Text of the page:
You don’t always find a laptop that’s good for both work and the universal need to binge on videos. The Dell Inspiron 13 5368 is one such device. You will marvel at its awesome display – sharp details, good contrast, great viewing angles, punchy colors – and enjoy the sound the stereo speakers make: full, not tinny, and rarely strained. We know so because the first thing we did was fire up YouTube and watch movie trailers. And then we went to work – 20 tabs on resource-hog Chrome, a few heavy spreadsheets, Skype calls, Photoshop, and at no point did the Dell Inspiron 13 5368 lag, stutter, hang, or get too hot on your lap.
Above: “Upright Landscape Mode”. The touchscreen of the Dell Inspiron 13 5368 flips all the way back to allow four modes – laptop, tent mode, stand, and tablet. But this is our favorite mode for walking around with the notebook.
Dell Inspiron 5368 Full Specs
- 13.3-inch FHD (1920×1080) Truelife LED-Backlit Touch Display with Wide Viewing Angles-IR Camera
- 6th Generation Intel Core i7-6500 U Processor (4MB Cache, up to 3.10GHz)
- 8GB RAM (Dual Channel DDR4 2133MHz; 4GBx2) | 256GB Solid State Drive | Intel HD 520 Graphics
- Noble Lock Slot, HDMI, 2 USB 3.0, 1 USB 2.0, SD Card Reader
- Stereo speakers tuned with MaxxAudio by Waves
- McAfee Security Center 15 month subscription
- 1Yr ProSupport: 24×7 phone support, NBD Onsite Service
- 42WHr, 3-Cell Battery (Integrated)
- Height: 19.5mm – 20.4mm | Width: 324mm | Depth: 224.8mm | Weight: 1.62Kg
- SRP Php 52,690.00
The Surely Good
- Display is awesome – sharp details, punchy colors, good contrast, great side and vertical viewing angles. We keep coming back to how great the display is (and how loud and full the audio from the speakers are) and our friends keep commenting on the display and speaker, too. So that’s saying something.
- Flipback display is good for reducing glare, for watching videos, and for presentations. Tablet mode on your lap, with the display slightly angled up to face you, is great for watching movies or reading on websites.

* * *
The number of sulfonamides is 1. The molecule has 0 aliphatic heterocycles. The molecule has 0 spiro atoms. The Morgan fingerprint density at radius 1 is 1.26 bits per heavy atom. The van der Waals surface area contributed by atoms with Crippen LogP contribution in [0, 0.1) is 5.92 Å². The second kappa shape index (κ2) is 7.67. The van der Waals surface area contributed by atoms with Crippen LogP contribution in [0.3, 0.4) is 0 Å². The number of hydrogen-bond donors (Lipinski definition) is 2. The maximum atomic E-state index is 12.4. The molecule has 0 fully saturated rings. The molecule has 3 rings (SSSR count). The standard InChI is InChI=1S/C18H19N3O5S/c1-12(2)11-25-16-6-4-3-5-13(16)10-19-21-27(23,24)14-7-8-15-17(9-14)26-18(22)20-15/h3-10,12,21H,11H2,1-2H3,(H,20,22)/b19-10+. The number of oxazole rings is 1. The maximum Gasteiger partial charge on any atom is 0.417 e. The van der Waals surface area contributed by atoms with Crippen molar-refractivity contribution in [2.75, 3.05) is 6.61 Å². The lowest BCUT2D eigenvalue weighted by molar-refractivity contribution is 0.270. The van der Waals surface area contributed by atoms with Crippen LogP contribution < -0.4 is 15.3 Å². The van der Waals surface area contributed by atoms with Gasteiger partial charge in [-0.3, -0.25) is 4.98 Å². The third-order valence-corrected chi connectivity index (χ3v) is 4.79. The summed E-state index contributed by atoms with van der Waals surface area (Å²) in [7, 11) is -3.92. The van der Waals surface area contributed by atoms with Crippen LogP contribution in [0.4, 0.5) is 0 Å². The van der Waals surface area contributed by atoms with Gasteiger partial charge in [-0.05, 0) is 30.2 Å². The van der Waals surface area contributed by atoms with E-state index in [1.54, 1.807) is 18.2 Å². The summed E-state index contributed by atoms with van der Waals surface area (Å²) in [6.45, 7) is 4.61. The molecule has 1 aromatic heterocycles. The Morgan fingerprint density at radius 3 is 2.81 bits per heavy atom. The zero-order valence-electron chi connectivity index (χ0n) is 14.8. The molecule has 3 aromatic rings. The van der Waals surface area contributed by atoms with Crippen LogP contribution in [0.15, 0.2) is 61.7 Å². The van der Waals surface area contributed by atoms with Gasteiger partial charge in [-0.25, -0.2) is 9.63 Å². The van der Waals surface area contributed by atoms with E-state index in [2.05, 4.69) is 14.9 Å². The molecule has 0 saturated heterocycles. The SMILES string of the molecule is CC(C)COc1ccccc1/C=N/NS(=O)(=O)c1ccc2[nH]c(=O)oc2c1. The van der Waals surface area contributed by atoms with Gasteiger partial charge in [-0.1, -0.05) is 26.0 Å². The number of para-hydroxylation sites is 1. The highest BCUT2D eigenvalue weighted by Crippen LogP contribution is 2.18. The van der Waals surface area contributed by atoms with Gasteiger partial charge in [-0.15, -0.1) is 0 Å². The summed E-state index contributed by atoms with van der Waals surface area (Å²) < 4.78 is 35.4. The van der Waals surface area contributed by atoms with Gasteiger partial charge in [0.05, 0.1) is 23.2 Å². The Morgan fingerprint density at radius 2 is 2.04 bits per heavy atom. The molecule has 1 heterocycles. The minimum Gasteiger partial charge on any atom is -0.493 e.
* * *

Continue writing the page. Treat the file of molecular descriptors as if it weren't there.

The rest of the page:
- Touchscreen makes certain tasks easier – swiping up or down a webpage, swiping right or left for the next image, pinching out to zoom for image and text enlargement, and for pausing video. Of course, when it comes to switching between apps during heavy work sessions, your personal work flow takes over – whether you heavily Alt-Tab on the keyboard or swipe three fingers up on the touchpad to reveal running apps – and the touchscreen is not as key. But it’s nice to have.
- Dual speakers under the keyboard are very loud and clear, and doesn’t sound strained even at max level. You actually don’t need to go to max level when in a relatively quiet room. This makes the Dell Inspiron 13 great for presentations and for video binging on Netflix.
- We mentioned the”four modes” the hinges allow (a term borrowed from Lenovo’s Yoga line up of notebooks) and you can see them in the slider below. The modes, by the way, are not limited to four.
- Individual keys looked small, but the keyboard is very responsive. Keys are spaced out well and has enough travel. We don’t miss the lack of backlighting.
- The directional/page up and down keys are, unlike on many laptops, not of the same height. Meaning the up and down keys are not cramped to be of the same height as the left and right ones. Meaning, there’s space above the left and right keys for your fingers to feel out and navigate based on. We love this.
- The touchpad is large enough and is super responsive. No jumping around cursors. There’s a certain texture to the touchpad that makes for “sure” gestures – swipes, pinches, taps “feel” that you’ve made them. There’s no glass surface feel, as this is not glass. But the smooth gliding, perfect tracking, precise “bite” when clicking all feel reassuring.